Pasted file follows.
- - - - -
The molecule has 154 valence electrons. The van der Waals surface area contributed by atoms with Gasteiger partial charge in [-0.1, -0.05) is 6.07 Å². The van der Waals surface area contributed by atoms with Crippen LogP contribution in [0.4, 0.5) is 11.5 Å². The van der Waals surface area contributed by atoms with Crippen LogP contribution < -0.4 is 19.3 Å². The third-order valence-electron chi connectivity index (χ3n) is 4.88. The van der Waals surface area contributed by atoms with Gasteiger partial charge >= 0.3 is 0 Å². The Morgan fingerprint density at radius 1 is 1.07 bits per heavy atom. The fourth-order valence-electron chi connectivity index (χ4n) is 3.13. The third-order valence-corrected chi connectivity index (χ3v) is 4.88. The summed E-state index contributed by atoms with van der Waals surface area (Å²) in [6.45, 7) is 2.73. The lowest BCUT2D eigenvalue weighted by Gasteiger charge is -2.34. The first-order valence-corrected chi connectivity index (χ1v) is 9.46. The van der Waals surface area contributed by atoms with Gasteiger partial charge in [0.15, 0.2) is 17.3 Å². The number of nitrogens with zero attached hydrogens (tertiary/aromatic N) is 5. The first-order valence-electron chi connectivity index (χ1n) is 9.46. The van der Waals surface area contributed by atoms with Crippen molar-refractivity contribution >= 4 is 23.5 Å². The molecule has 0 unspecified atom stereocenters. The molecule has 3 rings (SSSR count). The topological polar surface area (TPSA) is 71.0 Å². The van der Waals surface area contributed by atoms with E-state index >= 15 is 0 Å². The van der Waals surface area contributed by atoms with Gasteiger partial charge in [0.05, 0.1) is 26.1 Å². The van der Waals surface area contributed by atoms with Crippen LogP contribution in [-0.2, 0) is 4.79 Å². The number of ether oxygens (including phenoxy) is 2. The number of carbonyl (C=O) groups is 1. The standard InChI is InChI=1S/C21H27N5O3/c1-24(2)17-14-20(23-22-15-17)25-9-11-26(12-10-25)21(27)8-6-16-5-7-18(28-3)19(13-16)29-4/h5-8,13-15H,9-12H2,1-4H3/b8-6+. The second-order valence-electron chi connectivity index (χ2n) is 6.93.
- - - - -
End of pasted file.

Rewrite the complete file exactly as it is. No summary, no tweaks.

The molecule has 154 valence electrons. The van der Waals surface area contributed by atoms with Gasteiger partial charge in [-0.1, -0.05) is 6.07 Å². The van der Waals surface area contributed by atoms with Crippen LogP contribution in [0.4, 0.5) is 11.5 Å². The van der Waals surface area contributed by atoms with Crippen LogP contribution < -0.4 is 19.3 Å². The third-order valence-electron chi connectivity index (χ3n) is 4.88. The van der Waals surface area contributed by atoms with Gasteiger partial charge >= 0.3 is 0 Å². The Morgan fingerprint density at radius 1 is 1.07 bits per heavy atom. The fourth-order valence-electron chi connectivity index (χ4n) is 3.13. The third-order valence-corrected chi connectivity index (χ3v) is 4.88. The summed E-state index contributed by atoms with van der Waals surface area (Å²) in [6.45, 7) is 2.73. The lowest BCUT2D eigenvalue weighted by Gasteiger charge is -2.34. The first-order valence-corrected chi connectivity index (χ1v) is 9.46. The van der Waals surface area contributed by atoms with Gasteiger partial charge in [0.15, 0.2) is 17.3 Å². The number of nitrogens with zero attached hydrogens (tertiary/aromatic N) is 5. The first-order valence-electron chi connectivity index (χ1n) is 9.46. The van der Waals surface area contributed by atoms with Crippen molar-refractivity contribution >= 4 is 23.5 Å². The molecule has 0 unspecified atom stereocenters. The molecule has 3 rings (SSSR count). The topological polar surface area (TPSA) is 71.0 Å². The van der Waals surface area contributed by atoms with E-state index >= 15 is 0 Å². The van der Waals surface area contributed by atoms with Gasteiger partial charge in [0.05, 0.1) is 26.1 Å². The van der Waals surface area contributed by atoms with Crippen LogP contribution in [-0.2, 0) is 4.79 Å². The number of ether oxygens (including phenoxy) is 2. The number of carbonyl (C=O) groups is 1. The standard InChI is InChI=1S/C21H27N5O3/c1-24(2)17-14-20(23-22-15-17)25-9-11-26(12-10-25)21(27)8-6-16-5-7-18(28-3)19(13-16)29-4/h5-8,13-15H,9-12H2,1-4H3/b8-6+. The second-order valence-electron chi connectivity index (χ2n) is 6.93.